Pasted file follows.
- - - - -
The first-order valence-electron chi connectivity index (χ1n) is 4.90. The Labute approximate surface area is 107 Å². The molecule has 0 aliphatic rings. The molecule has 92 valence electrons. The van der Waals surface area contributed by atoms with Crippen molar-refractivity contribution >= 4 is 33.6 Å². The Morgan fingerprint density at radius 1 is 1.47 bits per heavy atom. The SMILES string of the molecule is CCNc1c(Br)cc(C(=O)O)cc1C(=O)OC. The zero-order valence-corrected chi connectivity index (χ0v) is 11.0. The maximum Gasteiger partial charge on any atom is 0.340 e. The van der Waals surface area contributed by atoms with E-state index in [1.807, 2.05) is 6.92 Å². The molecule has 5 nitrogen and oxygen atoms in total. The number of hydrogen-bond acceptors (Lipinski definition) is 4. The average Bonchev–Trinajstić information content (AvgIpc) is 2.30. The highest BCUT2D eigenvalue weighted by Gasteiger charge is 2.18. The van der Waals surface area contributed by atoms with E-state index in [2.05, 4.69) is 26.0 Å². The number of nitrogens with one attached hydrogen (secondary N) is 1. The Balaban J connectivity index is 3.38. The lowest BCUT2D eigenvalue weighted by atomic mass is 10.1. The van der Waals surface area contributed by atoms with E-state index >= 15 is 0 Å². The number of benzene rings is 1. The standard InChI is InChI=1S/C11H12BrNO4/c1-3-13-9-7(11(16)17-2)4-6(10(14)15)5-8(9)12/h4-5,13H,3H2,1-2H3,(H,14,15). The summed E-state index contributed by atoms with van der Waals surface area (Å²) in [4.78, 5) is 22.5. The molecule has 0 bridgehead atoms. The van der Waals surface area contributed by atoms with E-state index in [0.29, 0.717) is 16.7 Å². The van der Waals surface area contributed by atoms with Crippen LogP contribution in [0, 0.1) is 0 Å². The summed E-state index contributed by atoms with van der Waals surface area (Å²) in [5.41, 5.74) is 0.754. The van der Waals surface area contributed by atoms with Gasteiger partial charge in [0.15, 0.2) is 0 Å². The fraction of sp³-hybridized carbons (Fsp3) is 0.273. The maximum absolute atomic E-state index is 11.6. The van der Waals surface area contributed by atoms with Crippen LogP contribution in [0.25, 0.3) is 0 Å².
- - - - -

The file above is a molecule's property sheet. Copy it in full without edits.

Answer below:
The first-order valence-electron chi connectivity index (χ1n) is 4.90. The Labute approximate surface area is 107 Å². The molecule has 0 aliphatic rings. The molecule has 92 valence electrons. The van der Waals surface area contributed by atoms with Crippen molar-refractivity contribution >= 4 is 33.6 Å². The Morgan fingerprint density at radius 1 is 1.47 bits per heavy atom. The SMILES string of the molecule is CCNc1c(Br)cc(C(=O)O)cc1C(=O)OC. The zero-order valence-corrected chi connectivity index (χ0v) is 11.0. The maximum Gasteiger partial charge on any atom is 0.340 e. The van der Waals surface area contributed by atoms with E-state index in [1.807, 2.05) is 6.92 Å². The molecule has 5 nitrogen and oxygen atoms in total. The number of hydrogen-bond acceptors (Lipinski definition) is 4. The average Bonchev–Trinajstić information content (AvgIpc) is 2.30. The highest BCUT2D eigenvalue weighted by Gasteiger charge is 2.18. The van der Waals surface area contributed by atoms with E-state index in [2.05, 4.69) is 26.0 Å². The number of nitrogens with one attached hydrogen (secondary N) is 1. The Balaban J connectivity index is 3.38. The lowest BCUT2D eigenvalue weighted by atomic mass is 10.1. The van der Waals surface area contributed by atoms with E-state index >= 15 is 0 Å². The number of benzene rings is 1. The standard InChI is InChI=1S/C11H12BrNO4/c1-3-13-9-7(11(16)17-2)4-6(10(14)15)5-8(9)12/h4-5,13H,3H2,1-2H3,(H,14,15). The summed E-state index contributed by atoms with van der Waals surface area (Å²) in [4.78, 5) is 22.5. The molecule has 0 bridgehead atoms. The van der Waals surface area contributed by atoms with E-state index in [0.29, 0.717) is 16.7 Å². The van der Waals surface area contributed by atoms with Crippen LogP contribution in [0, 0.1) is 0 Å². The summed E-state index contributed by atoms with van der Waals surface area (Å²) in [5.41, 5.74) is 0.754. The van der Waals surface area contributed by atoms with Gasteiger partial charge in [0.15, 0.2) is 0 Å². The fraction of sp³-hybridized carbons (Fsp3) is 0.273. The maximum absolute atomic E-state index is 11.6. The van der Waals surface area contributed by atoms with Crippen LogP contribution in [0.25, 0.3) is 0 Å².